Hamilton Sailaway03nov14 Hero

Share Article

Share Article

PASCAGOULA, Miss., Nov. 3, 2014 (GLOBE NEWSWIRE) -- Huntington Ingalls Industries' (NYSE:HII) Ingalls Shipbuilding division's fourth National Security Cutter, Hamilton (WMSL 753), sailed away from the shipyard on Saturday afternoon. The U.S. Coast Guard ship will be commissioned on Dec. 6 in Charleston, S.C.

"The U.S. Coast Guard is receiving our finest NSC to date," said Ingalls Shipbuilding President Brian Cuccias. "We are performing well in this program, and we expect to continue improving our learning over the next four ships in the class. This program shows what can be accomplished with serial production in terms of affordability and quality. We wish Capt. Douglas Fears and his crew the best, and I congratulate our NSC team of shipbuilders on a job well done."

The ship was delivered to the Coast Guard on Sept. 15, 2014, and the crew of Hamilton officially took possession of the ship. At the end of the summer, Ingalls' test and trials team successfully completed acceptance trials on the ship by conducting extensive testing of the propulsion, anchor handling, steering and combat systems for the Board of Inspection and Survey.

Many shipbuilders gathered to watch Hamilton leave Pascagoula for her final sea voyage to her eventual homeport in Charleston.

Hamilton Sailaway03nov14 Hero
Tugboats help the Ingalls-built U.S. Coast Guard National Security Cutter Hamilton (WMSL 753) leave the dock on Saturday afternoon. The ship sailed away en route to her commissioning site and homeport in Charleston, S.C. Photo by Lance Davis

"It's a very proud moment for my team and me," said Derek Murphy, NSC 4's program manager. "For the last three years, we put everything we had into ensuring this ship was successful, and now the moment has come to say good-bye. Our team performed exceptionally well, and this is the best NSC yet. It's important to note this team has benefitted from building the previous three NSCs, and we are already well into the construction of the fifth and sixth ships. The hot production line greatly improves our efficiency from ship to ship, and these ships will be no different."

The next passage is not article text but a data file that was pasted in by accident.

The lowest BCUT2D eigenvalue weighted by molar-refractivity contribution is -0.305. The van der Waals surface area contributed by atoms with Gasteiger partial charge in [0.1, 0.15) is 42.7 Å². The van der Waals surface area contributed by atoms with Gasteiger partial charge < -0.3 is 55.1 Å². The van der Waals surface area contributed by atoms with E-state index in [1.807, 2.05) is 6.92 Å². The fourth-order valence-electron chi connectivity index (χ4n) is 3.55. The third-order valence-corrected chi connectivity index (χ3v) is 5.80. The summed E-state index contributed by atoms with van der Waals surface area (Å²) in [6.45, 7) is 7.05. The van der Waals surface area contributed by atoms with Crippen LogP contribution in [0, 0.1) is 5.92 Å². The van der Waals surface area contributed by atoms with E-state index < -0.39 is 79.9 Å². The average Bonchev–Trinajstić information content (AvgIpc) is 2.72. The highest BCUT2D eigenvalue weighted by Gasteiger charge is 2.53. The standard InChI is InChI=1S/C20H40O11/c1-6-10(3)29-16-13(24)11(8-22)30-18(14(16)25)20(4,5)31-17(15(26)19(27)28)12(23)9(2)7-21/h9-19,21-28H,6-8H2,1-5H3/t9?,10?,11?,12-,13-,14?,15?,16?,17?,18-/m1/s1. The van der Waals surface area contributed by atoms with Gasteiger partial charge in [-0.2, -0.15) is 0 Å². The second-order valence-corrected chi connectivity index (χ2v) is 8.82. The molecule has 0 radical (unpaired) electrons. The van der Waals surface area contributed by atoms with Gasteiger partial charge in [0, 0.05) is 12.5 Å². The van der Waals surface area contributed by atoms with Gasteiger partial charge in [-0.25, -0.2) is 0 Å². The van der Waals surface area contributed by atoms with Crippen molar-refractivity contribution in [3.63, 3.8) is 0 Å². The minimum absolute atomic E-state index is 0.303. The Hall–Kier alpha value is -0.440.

Ingalls has delivered four NSCs, and three more are currently under construction. A seventh NSC, Kimball (WMSL 756), is scheduled to begin construction in early 2015.

Legend-class NSCs are the flagships of the Coast Guard's cutter fleet. Designed to replace the 378‐foot Hamilton-class High-Endurance Cutters that entered service during the 1960s, they are 418 feet long with a 54-foot beam and displace 4,500 tons with a full load. They have a top speed of 28 knots, a range of 12,000 miles, an endurance of 60 days and a crew of 120.

NSCs are capable of meeting all maritime security mission needs required of the High-Endurance Cutter. They include an aft launch and recovery area for two rigid hull inflatable boats and a flight deck to accommodate a range of manned and unmanned rotary-wing aircraft. The Legend class is the largest and most technologically advanced class of cutter in the Coast Guard, with robust capabilities for maritime homeland security, law enforcement, marine safety, environmental protection and national defense missions. NSCs play an important role enhancing the Coast Guard's operational readiness, capacity and effectiveness at a time when the demand for their services has never been greater.

About Huntington Ingalls Industries

Huntington Ingalls Industries designs, builds and manages the life-cycle of the most complex nuclear and conventionally-powered ships for the U.S. Navy and Coast Guard. For more than a century, HII's Newport News and Ingalls shipbuilding divisions in Virginia and Mississippi have built more ships in more ship classes than any other U.S. naval shipbuilder. HII also provides engineering and project management services expertise to the commercial energy industry, the Department of Energy and other government customers. Headquartered in Newport News, Virginia, HII employs more than 39,000 people operating both domestically and internationally. For more information, visit:


Danny Hernandez

General Inquiries



Stay updated about HII news as it happens


Logo For Menu
Close this search box.